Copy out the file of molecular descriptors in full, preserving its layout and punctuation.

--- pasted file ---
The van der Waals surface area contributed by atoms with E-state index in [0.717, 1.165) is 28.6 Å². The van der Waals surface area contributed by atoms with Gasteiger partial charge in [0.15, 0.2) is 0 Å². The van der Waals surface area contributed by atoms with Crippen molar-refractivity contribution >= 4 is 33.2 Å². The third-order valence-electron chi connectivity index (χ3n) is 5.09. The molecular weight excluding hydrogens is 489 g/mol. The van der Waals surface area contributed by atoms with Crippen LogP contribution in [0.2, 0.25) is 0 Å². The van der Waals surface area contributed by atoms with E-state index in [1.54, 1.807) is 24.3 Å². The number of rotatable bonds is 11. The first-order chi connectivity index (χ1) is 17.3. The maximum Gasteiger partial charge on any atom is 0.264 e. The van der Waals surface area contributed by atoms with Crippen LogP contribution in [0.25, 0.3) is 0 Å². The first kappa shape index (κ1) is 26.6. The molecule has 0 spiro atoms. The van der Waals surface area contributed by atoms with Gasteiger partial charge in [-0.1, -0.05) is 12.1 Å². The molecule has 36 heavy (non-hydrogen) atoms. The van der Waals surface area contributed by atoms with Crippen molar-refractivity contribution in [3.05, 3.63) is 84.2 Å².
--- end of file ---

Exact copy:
The van der Waals surface area contributed by atoms with E-state index in [0.717, 1.165) is 28.6 Å². The van der Waals surface area contributed by atoms with Gasteiger partial charge in [0.15, 0.2) is 0 Å². The van der Waals surface area contributed by atoms with Crippen molar-refractivity contribution >= 4 is 33.2 Å². The third-order valence-electron chi connectivity index (χ3n) is 5.09. The molecular weight excluding hydrogens is 489 g/mol. The van der Waals surface area contributed by atoms with Crippen LogP contribution in [0.2, 0.25) is 0 Å². The van der Waals surface area contributed by atoms with E-state index in [1.54, 1.807) is 24.3 Å². The number of rotatable bonds is 11. The first-order chi connectivity index (χ1) is 17.3. The maximum Gasteiger partial charge on any atom is 0.264 e. The van der Waals surface area contributed by atoms with Crippen LogP contribution in [0.25, 0.3) is 0 Å². The first kappa shape index (κ1) is 26.6. The molecule has 0 spiro atoms. The van der Waals surface area contributed by atoms with Gasteiger partial charge in [-0.1, -0.05) is 12.1 Å². The molecule has 36 heavy (non-hydrogen) atoms. The van der Waals surface area contributed by atoms with Crippen molar-refractivity contribution in [3.05, 3.63) is 84.2 Å².